I was sent a few rejection letters by my first agent. Since they went to the agent, not me, they would be short and brutal. I kept them for a year because I wanted to remember each production company that rejected me. Why? Revenge maybe? I have no idea. I now fall more into Emmy’s camp on this matter. However, if there’s a bar in Manhattan giving away beers for your rejection letters, I’d pin them to my jeans.
How did you find your agent?
I was referred to my agent (Susan Raihofer) by an editor/friend of mine. He hooked us up because he thought we would make a good pair. He was right.
Your biggest surprise, pleasant or otherwise, about being a published author:
The best thing about being published is seeing your name on a spine. For me, it legitimized my dream. After writing a book, you carry around this part of you on paper that you hope finds a home. If it doesn’t sell, you feel like you just wrote the longest term paper of your life without getting a grade. But when you see your words reprinted by something other than your home LaserJet, when you realize others will read the crazy thoughts in your head, it makes you take a breath and say, "Ok. I was right to keep going."
What do you think screenwriters and novelists can learn from each other?
A TON! Learning to write a screenplay fine tunes your ability to write great dialog, teaches you the arch of a story and economy of language. In my creative writing class at Hunter, I teach a lesson where the students have to write a mini-screenplay. It pins your literary arm back a bit so that you have to make each character’s voice not only distinct but their dialog purposeful. Their characters can’t talk for the sake of talking. The best friends can’t sound exactly like each other. A character can’t drone on and on because the writer didn’t feel like writing the history between an estranged father and son.
What screenplay writers can learn from novelists is to think BIG. Don’t let page length hem in your idea. Write what your heart tells you to write. Not just what you think will sell.
Three items within arm’s reach when you write:
Outline on paper. Ipod. Reading glasses.
Biggest distraction and how you deal with it:
Netflix. I treat this as a reward and not a right.
Your weirdest or most reliable writing ritual/habit:
I light a ridiculously expensive candle each time I sit down to write.I have no idea why I do it.
Writing advice you’re glad you followed or ignored:
"You’re mixing the present and past tenses," – from my 9th grade English Teacher, Theresa Taylor.
What’s coming up next from you?
I’m working on a Christmas story set in the 1940’s in my hometown of Southold, Long Island. It’s a serious story about Rudolph the Red-nosed Reindeer.
As a RITA Nominee-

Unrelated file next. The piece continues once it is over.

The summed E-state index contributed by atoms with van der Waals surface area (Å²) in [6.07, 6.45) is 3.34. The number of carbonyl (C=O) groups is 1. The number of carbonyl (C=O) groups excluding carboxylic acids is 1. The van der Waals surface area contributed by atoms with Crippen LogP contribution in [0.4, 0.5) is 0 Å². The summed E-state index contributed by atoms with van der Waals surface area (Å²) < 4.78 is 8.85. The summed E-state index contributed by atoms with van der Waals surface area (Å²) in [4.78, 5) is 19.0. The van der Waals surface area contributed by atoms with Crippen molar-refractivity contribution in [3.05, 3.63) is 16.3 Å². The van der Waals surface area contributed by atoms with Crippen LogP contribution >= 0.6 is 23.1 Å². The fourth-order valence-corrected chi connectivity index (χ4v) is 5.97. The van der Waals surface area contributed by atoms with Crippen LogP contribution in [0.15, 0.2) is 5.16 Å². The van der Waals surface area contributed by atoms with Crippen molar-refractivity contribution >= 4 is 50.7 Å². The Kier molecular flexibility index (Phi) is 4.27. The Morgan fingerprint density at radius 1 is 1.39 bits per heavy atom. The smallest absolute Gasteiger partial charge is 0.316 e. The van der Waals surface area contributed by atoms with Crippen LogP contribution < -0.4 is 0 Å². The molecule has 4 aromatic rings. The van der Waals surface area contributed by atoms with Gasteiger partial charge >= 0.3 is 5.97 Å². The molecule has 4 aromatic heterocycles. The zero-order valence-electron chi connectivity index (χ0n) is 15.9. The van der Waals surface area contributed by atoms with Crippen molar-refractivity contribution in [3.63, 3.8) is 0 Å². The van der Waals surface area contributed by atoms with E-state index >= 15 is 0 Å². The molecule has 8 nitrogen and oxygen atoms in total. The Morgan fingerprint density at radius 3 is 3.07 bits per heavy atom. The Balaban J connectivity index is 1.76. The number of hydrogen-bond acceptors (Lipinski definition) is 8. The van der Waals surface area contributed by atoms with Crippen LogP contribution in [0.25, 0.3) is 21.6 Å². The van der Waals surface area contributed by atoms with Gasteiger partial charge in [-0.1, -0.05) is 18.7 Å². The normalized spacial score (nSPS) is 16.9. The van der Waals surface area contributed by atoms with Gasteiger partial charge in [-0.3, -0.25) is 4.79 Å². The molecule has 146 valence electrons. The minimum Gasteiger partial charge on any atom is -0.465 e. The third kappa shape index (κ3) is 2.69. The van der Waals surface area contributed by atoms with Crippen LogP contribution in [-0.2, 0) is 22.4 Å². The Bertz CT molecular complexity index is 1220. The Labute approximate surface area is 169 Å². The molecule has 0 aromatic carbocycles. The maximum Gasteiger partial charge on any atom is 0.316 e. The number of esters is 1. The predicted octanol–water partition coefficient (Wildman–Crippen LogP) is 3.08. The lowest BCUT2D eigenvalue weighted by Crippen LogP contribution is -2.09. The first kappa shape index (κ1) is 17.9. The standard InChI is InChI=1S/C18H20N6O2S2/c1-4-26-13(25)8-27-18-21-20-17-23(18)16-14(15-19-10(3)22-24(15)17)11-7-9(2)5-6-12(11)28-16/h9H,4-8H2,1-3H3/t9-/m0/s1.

How did you celebrate the nomination?
I found out about the Rita nomination the day before I closed on my first house. I celebrated by opening up a bottle of Champagne that I was given at my book party and drank it while I packed boxes. Unpacking those boxes proved interesting.
Wearing or carrying any lucky charms to the awards ceremony?
My shoes. I have a pair of special silver and gold shoes that I’ve worn at every book related event I’ve done.
The author who, despite your usual poise and eloquence, would reduce you a blathering fangirl if you found yourself sitting next to her/him at the ceremony:
Does Paul Walker write books? If not, then most definitely David Sedaris.
First person you’ll hug/text/call if you win:
My friend, Marianne.
A Little More Personal-
Your paying job(s) pre- and post-publication:
Contracts Director for Hyperion Books.
An author or book you recommend again and again:
Me Talk Pretty One Day by David Sedaris.
A favorite guilty pleasure:
Expensive candles. Diptyque mostly. In reading, self-help books on dating and prayer. I figure if I can get one right the other will work itself out.
Your own "best first":
My very first game of Gin.When I was about five, my dad called me into the house from playing in the backyard and said that if I won a game of five card stud then he would take the family to see The Black Stallion. I beat him quickly and returned to making fort with my brother. It was the first movie I remember seeing in a theater.
No Good Girls received a second RITA nomination in the Contemporary Single Title category. Winners will be announced during the RWA national conference in July. Check out www.nogoodgirls.com for more about Pierson’s book, including a short film of the novel’s opening scene and some hilarious dating advice from one of the characters.